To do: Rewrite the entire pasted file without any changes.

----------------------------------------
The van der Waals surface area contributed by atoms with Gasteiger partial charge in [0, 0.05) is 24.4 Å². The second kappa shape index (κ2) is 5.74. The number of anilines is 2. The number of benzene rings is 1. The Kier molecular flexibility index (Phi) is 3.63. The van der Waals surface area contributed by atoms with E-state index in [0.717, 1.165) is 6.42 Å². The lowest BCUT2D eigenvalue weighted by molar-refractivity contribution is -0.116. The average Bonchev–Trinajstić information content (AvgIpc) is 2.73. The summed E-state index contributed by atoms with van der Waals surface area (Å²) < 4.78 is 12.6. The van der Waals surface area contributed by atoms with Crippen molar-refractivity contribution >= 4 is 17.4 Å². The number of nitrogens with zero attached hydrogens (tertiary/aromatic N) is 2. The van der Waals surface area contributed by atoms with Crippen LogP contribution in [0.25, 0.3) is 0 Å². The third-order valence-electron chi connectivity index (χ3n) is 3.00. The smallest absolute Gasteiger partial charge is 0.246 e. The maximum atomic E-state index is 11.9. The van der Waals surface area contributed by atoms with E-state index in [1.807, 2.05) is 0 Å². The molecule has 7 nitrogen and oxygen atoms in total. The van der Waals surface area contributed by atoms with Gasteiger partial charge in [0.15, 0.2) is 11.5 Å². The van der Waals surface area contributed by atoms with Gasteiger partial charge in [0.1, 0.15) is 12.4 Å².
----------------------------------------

The van der Waals surface area contributed by atoms with Gasteiger partial charge in [0, 0.05) is 24.4 Å². The second kappa shape index (κ2) is 5.74. The number of anilines is 2. The number of benzene rings is 1. The Kier molecular flexibility index (Phi) is 3.63. The van der Waals surface area contributed by atoms with E-state index in [0.717, 1.165) is 6.42 Å². The lowest BCUT2D eigenvalue weighted by molar-refractivity contribution is -0.116. The average Bonchev–Trinajstić information content (AvgIpc) is 2.73. The summed E-state index contributed by atoms with van der Waals surface area (Å²) < 4.78 is 12.6. The van der Waals surface area contributed by atoms with Crippen molar-refractivity contribution >= 4 is 17.4 Å². The number of nitrogens with zero attached hydrogens (tertiary/aromatic N) is 2. The van der Waals surface area contributed by atoms with Crippen LogP contribution in [0.25, 0.3) is 0 Å². The third-order valence-electron chi connectivity index (χ3n) is 3.00. The smallest absolute Gasteiger partial charge is 0.246 e. The maximum atomic E-state index is 11.9. The van der Waals surface area contributed by atoms with E-state index in [1.807, 2.05) is 0 Å². The molecule has 7 nitrogen and oxygen atoms in total. The van der Waals surface area contributed by atoms with Gasteiger partial charge in [0.15, 0.2) is 11.5 Å². The van der Waals surface area contributed by atoms with Gasteiger partial charge in [0.1, 0.15) is 12.4 Å².